One of the blogs I follow is The Write Practice. If you’re looking for excellent tips on improving your writing and want practice exercises, this is the blog for you. Check it out.
A recent post by regular contributor Kellie McGann was titled The Biggest Secret to Becoming a Writer. We all want to be successful writers, right? It was well worth the read.
Three Factors in Becoming a Successful Writer
Kellie’s main premise was that a successful writer has to be the best at what he or she does. There are so many writers, why would anyone take a chance on second best, no matter how good it is?
She also presented three main factors in being the best. In short, they were
- working hard
- making friends
- being committed
I don’t want to steal any of Kellie’s thunder, so I’ll recommend instead that you click on over and read her post for yourself.
A Fourth Factor
Kellie’s points are valid. She couldn’t be more accurate in what makes a writer the best at what he or she writes.
But I would also suggest that the biggest part of the secret to making it as a writer is knowing your specialty and being the absolute best at it that you can be. No one else on the face of the planet has your particular combination of heritage, DNA, experience, skill, and vision. No one else can tell the story you can tell in the same way you can tell it.
That’s your niche.
It may not be a widely acclaimed niche. Your target audience may be small. That’s okay. They’re YOUR target audience. Learn what they want and how they want it, then deliver on it and you’ll have the happiest target audience in the world.
Why Making Your Target Audience Happy is Key to Being a Successful Writer
I can hear the protests now.
I want to write for everybody.
My stories don’t have a target audience; they’re suitable for everybody.
My stories are bigger than a target audience.
Here’s a well-known but oft ignored secret in marketing: If you’re marketing to everybody, then you’re marketing to nobody.
That’s just the way it works.
Because most people tune out messages that are written to attract everybody’s attention and the reason is simple. A message like that has to be general enough to reach a lot of people. That means it’s most likely also going to be vague. Most of those people will not have skin in the game if the message is vague, so the message goes unheard.
The same is true for books. A book that’s written to Every Person is going to be so general in nature that it won’t connect with most of those people. Yes, there will be some who like vague, but is the author any better off than if he or she knew their target audience and wrote for them specifically?
I say, “No.”
If, on the other hand, you know that your target audience is made up of women over 60 who grew up in the Depression and have old-fashioned values, you’ll probably have a good idea of what your ideal reader looks like. Aunt Jane, maybe (if you don’t, you need to sit down and describe your ideal reader).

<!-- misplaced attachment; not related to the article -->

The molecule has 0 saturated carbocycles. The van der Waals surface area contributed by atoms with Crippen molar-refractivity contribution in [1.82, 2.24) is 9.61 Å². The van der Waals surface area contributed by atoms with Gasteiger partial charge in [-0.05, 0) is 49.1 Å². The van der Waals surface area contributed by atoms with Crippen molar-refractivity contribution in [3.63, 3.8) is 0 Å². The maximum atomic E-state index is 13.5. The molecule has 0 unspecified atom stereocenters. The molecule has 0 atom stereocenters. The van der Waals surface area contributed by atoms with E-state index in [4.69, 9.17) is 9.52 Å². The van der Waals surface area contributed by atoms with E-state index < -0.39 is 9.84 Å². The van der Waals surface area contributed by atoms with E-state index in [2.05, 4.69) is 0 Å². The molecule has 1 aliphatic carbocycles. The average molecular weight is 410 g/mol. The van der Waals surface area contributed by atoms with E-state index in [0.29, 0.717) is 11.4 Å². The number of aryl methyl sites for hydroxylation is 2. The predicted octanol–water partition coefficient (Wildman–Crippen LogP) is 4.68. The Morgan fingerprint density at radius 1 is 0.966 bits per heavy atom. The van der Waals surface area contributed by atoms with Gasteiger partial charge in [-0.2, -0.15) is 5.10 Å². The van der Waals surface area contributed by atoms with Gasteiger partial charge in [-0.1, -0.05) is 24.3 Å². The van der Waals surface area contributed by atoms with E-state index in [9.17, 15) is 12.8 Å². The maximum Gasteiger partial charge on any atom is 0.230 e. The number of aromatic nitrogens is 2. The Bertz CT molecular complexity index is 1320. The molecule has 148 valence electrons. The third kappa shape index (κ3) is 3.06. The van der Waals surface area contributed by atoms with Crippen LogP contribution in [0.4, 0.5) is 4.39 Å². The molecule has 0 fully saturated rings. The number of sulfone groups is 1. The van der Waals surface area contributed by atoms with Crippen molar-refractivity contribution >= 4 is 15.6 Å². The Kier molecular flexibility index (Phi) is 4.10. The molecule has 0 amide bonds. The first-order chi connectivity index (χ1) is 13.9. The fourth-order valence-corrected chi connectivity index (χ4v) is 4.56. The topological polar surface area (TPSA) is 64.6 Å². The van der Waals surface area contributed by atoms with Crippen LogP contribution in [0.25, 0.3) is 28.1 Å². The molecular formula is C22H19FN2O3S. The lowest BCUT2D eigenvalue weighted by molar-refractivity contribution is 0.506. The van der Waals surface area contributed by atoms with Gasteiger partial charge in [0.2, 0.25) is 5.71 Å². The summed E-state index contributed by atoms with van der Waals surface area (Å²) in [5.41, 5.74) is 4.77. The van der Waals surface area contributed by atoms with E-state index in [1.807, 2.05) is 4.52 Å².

When you’re writing, you can write everything for Aunt Jane and guess what. All the gals like Aunt Jane will love your books. They’ll buy your books. They’ll read your books.
They’ll tell all their other friends—more Aunt Janes—about your books and word of mouth marketing begins.
Making Your Target Audience Happy Doesn’t Mean No One Else Will Read
This is where a lot of writers get stuck. We mistakenly think that if we write for a very specific target audience, no one else will read our books. That’s not true and I can prove it in three letters and one word.
J. R. R. Tolkien.
Tolkien’s target audience was one. His son, Christopher. He wrote every story for Christopher and he made every plotting decision based on what Christopher would like.
Tolkien’s books have been read by a lot more than one person.
What worked for Tolkien can work for any other writer, as well. It can work for every writer who takes the time to identify a target audience, then an ideal reader and then writes for that person or group.
Maybe your books won’t be the raving success Tolkien’s have been but then maybe they will?
Why Does Writing for a Target Audience Work?
Writing for a target audience—or better yet, an ideal reader—makes writing a quality novel easier because you know who you’re writing for. Like Tolkien, you can make plotting decisions based on what those people will like. You can write characters those people will connect with and create plots that hook them from the start and keep them turning pages to the end.
Why Writing for a Target Audience Isn’t as Difficult as It Appears
The simple fact is that you have a lot in common with your target audience. The stories you like to read will be the stories they are most likely to read. Your interests and theirs will overlap. There’s already a lot of built-in camaraderie between you and the people in your target audience.
Or look at it another way.
If you write the stories you most want to read, people who also want to read that type of story will find you and read you and talk about you. They’ll become your target audience and among them, you’ll find your ideal reader.
Be the best you can be in that niche and others will find you.